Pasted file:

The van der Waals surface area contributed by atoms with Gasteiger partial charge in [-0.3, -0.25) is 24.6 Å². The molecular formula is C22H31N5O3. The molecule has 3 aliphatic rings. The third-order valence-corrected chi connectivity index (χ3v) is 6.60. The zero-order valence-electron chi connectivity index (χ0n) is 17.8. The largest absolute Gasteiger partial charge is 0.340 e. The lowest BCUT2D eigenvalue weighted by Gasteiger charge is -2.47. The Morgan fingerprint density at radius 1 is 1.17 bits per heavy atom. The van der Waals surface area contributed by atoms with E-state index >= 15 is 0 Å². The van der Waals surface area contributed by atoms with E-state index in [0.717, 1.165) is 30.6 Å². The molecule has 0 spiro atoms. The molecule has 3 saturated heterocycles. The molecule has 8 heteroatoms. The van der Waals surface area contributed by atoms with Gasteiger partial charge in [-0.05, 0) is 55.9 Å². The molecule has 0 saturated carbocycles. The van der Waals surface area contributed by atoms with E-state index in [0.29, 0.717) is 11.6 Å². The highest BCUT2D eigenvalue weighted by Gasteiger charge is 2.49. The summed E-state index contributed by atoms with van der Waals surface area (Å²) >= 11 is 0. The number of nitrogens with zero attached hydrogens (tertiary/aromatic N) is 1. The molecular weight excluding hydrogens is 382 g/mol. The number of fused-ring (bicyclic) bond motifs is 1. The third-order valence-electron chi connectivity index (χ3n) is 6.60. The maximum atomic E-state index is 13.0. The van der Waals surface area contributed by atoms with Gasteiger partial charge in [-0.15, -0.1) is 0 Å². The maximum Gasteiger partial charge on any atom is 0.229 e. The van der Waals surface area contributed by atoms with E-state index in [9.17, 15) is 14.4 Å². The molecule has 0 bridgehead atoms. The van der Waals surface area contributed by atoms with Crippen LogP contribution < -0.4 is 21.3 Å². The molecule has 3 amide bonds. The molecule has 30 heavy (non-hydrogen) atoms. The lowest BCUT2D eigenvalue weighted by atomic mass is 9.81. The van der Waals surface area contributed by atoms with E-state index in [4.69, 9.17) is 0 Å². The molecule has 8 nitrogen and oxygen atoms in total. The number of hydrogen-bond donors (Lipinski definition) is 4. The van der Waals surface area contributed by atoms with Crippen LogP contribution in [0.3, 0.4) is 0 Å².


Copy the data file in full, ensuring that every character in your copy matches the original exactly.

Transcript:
The van der Waals surface area contributed by atoms with Gasteiger partial charge in [-0.3, -0.25) is 24.6 Å². The molecular formula is C22H31N5O3. The molecule has 3 aliphatic rings. The third-order valence-corrected chi connectivity index (χ3v) is 6.60. The zero-order valence-electron chi connectivity index (χ0n) is 17.8. The largest absolute Gasteiger partial charge is 0.340 e. The lowest BCUT2D eigenvalue weighted by Gasteiger charge is -2.47. The Morgan fingerprint density at radius 1 is 1.17 bits per heavy atom. The van der Waals surface area contributed by atoms with E-state index >= 15 is 0 Å². The van der Waals surface area contributed by atoms with E-state index in [0.717, 1.165) is 30.6 Å². The molecule has 0 spiro atoms. The molecule has 3 saturated heterocycles. The molecule has 8 heteroatoms. The van der Waals surface area contributed by atoms with Gasteiger partial charge in [-0.05, 0) is 55.9 Å². The molecule has 0 saturated carbocycles. The van der Waals surface area contributed by atoms with E-state index in [0.29, 0.717) is 11.6 Å². The highest BCUT2D eigenvalue weighted by Gasteiger charge is 2.49. The summed E-state index contributed by atoms with van der Waals surface area (Å²) >= 11 is 0. The number of nitrogens with zero attached hydrogens (tertiary/aromatic N) is 1. The molecular weight excluding hydrogens is 382 g/mol. The number of fused-ring (bicyclic) bond motifs is 1. The third-order valence-electron chi connectivity index (χ3n) is 6.60. The maximum atomic E-state index is 13.0. The van der Waals surface area contributed by atoms with Gasteiger partial charge in [-0.15, -0.1) is 0 Å². The maximum Gasteiger partial charge on any atom is 0.229 e. The van der Waals surface area contributed by atoms with E-state index in [9.17, 15) is 14.4 Å². The molecule has 0 bridgehead atoms. The van der Waals surface area contributed by atoms with Crippen LogP contribution < -0.4 is 21.3 Å². The molecule has 3 amide bonds. The molecule has 30 heavy (non-hydrogen) atoms. The lowest BCUT2D eigenvalue weighted by atomic mass is 9.81. The van der Waals surface area contributed by atoms with E-state index in [4.69, 9.17) is 0 Å². The molecule has 8 nitrogen and oxygen atoms in total. The number of hydrogen-bond donors (Lipinski definition) is 4. The van der Waals surface area contributed by atoms with Crippen LogP contribution in [0.3, 0.4) is 0 Å².